March 13, 2009


Courtesy of Bates College, Hosts

BETHEL, Maine -- University of Colorado freshman Gabriel Rivas won the men's slalom title on Friday at the NCAA Skiing Championships at Sunday River, while New Mexico's Malin Hemmingsson and Estelle Pecherand-Carmet went 1-2 in the women's slalom, leading the Lobos to surge from sixth place to three points out of first place in the team standings, with one day remaining in the championships.

Vermont took a slight lead among a tightly packed top three in the team standings. The Catamounts, looking for their first team title since 1994, have 484 points. Defending champion University of Denver has 482 points and New Mexico has 481. Utah (444) and Colorado (439.5) round out the top five teams.

It’s only the third time in the last 13 seasons the lead has been in single digits at the three-quarter point; in 1997, Utah led CU by seven and went on to win by 39.5 points; and in 2006, Colorado led Denver by five before posting a 98-point win.

Rivas, a native of St. Jean de Maurienne, France, had the fastest run of the day in his first run, at 47.77 seconds, and claimed his first NCAA title with a combined time of 1:36.69, a day after finishing 18th in the giant slalom.

"Since I've been in the U.S., I've thought about this race, and it's very special because it's only a one-day race, not a ranking," said Rivas. "It's really an achievement to do that. I won, but everyone won at CU; it's teamwork."

Rivas was 0.81 seconds ahead of runner-up Petter Brenner of New Mexico. Rounding out the top five individuals were Leif Haugen of Denver, Joshua Kernan of Colby and Sean McNamara of New Hampshire.

Rivas is Colorado's first NCAA champion in men's slalom since Andy Leroy in 2000.

New Mexico continued its powerhouse day in the women's slalom. Hemmingsson won her second NCAA slalom title, with a two-run combined time of 1:42.36, after also taking first in 2007 as a freshman. She was followed by her sophomore teammate, Estelle Pecherand-Carmet, at 1:43.58. Vermont duo Jilyne McDonald and Megan Ryley were fourth and fifth, respectively, and New Hampshire's Aileen Farrell rounded out the top five.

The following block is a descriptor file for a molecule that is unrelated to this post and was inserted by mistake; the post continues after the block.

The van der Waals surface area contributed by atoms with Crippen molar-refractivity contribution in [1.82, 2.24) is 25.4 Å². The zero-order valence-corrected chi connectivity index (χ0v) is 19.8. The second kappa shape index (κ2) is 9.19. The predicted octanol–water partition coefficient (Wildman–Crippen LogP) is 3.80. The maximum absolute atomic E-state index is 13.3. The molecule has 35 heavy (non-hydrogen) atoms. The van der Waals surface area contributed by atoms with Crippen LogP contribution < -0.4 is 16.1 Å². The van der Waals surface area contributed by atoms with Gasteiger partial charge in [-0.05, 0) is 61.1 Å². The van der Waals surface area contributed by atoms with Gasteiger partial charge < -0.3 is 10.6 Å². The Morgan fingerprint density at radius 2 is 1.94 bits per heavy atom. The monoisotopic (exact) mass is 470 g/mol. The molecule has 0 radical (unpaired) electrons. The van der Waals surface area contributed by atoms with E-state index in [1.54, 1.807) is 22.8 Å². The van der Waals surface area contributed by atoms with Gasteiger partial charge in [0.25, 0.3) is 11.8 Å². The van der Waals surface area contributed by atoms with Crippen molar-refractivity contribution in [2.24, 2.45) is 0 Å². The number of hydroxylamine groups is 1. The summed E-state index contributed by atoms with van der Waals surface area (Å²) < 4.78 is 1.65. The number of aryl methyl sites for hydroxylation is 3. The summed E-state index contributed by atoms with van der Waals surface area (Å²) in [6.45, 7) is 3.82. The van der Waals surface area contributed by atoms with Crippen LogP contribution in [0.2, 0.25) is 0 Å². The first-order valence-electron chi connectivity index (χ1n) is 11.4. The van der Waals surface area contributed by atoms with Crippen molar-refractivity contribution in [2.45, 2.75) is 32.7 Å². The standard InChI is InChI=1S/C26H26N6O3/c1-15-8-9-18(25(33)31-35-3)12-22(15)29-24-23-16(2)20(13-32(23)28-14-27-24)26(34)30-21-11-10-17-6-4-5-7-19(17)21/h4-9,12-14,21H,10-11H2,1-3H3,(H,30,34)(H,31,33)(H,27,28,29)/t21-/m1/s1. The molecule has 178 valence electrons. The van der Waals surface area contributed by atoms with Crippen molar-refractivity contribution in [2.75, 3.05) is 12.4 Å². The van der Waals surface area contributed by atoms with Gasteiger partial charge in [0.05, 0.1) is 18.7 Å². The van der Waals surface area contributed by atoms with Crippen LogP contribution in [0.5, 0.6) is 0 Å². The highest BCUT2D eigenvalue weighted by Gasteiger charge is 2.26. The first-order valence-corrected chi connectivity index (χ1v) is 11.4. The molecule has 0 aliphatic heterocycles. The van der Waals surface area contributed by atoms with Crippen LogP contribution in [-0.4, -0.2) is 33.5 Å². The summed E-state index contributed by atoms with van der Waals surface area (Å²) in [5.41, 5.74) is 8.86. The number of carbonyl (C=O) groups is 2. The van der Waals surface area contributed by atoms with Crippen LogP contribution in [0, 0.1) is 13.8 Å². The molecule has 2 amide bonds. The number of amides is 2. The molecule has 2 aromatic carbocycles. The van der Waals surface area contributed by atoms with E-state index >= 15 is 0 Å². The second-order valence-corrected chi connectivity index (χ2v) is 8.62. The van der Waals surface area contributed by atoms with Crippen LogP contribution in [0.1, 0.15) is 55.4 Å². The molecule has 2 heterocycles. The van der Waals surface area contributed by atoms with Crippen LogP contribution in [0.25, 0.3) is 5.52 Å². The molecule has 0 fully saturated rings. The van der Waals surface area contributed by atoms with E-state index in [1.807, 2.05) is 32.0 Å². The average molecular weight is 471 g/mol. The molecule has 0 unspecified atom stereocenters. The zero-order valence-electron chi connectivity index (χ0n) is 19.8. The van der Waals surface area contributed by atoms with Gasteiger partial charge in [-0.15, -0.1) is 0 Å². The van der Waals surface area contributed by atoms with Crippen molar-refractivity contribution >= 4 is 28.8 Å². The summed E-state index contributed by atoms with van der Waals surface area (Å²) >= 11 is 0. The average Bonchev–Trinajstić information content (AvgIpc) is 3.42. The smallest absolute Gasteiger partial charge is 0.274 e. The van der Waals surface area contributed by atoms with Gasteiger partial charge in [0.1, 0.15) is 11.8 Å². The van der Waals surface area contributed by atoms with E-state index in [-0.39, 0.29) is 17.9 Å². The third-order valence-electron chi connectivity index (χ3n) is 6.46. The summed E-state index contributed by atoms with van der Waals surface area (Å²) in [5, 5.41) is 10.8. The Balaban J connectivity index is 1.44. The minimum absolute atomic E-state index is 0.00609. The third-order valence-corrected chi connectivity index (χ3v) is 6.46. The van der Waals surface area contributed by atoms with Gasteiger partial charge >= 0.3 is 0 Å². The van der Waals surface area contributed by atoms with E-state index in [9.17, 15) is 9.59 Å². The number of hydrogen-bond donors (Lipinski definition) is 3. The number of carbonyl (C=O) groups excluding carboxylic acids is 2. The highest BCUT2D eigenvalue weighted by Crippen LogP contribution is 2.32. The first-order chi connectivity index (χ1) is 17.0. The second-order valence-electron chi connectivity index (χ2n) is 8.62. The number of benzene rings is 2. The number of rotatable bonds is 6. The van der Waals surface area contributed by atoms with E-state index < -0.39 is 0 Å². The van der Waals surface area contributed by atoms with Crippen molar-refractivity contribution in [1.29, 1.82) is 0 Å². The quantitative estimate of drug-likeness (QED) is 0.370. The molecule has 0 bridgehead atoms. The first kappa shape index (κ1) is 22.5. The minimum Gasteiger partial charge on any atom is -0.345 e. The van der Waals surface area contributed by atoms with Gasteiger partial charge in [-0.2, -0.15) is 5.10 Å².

"It feels great -- I did it two years ago [when New Hampshire hosted the NCAAs], so I guess I like the ice," said Hemmingsson. "We were skiing on mogul courses all year, and then we come here and we can actually push, so it's pretty cool. This year we still have a chance of winning [the team title] if we do good in Nordic tomorrow, and we are."

The alpine competition at the NCAA Championships closes out with New Mexico scoring the most points in alpine, with 354 points, just a point ahead of New Hampshire (353).

The NCAA Skiing Championships conclude tomorrow with the Nordic freestyle races at Black Mountain in Rumford, Maine. The women's 15K Freestyle race starts at 10 a.m., followed by the men's 20K Freestyle at 12 p.m.

The three-point difference between the top three teams is the closest heading into the final two events in the NCAA Championships since the sport went coed in 1983; the previous tightest margin among the top three through six events came in 1997, when Utah (533), Colorado (526) and Vermont (524.5) were separated by eight-and-a-half points.

The closest margin in the final standings since 1983 came in 1998, when Colorado edged Utah by 2.5 points; the final spread has been 10 points or lower just four times (1986, 1989, 1995 and 1998).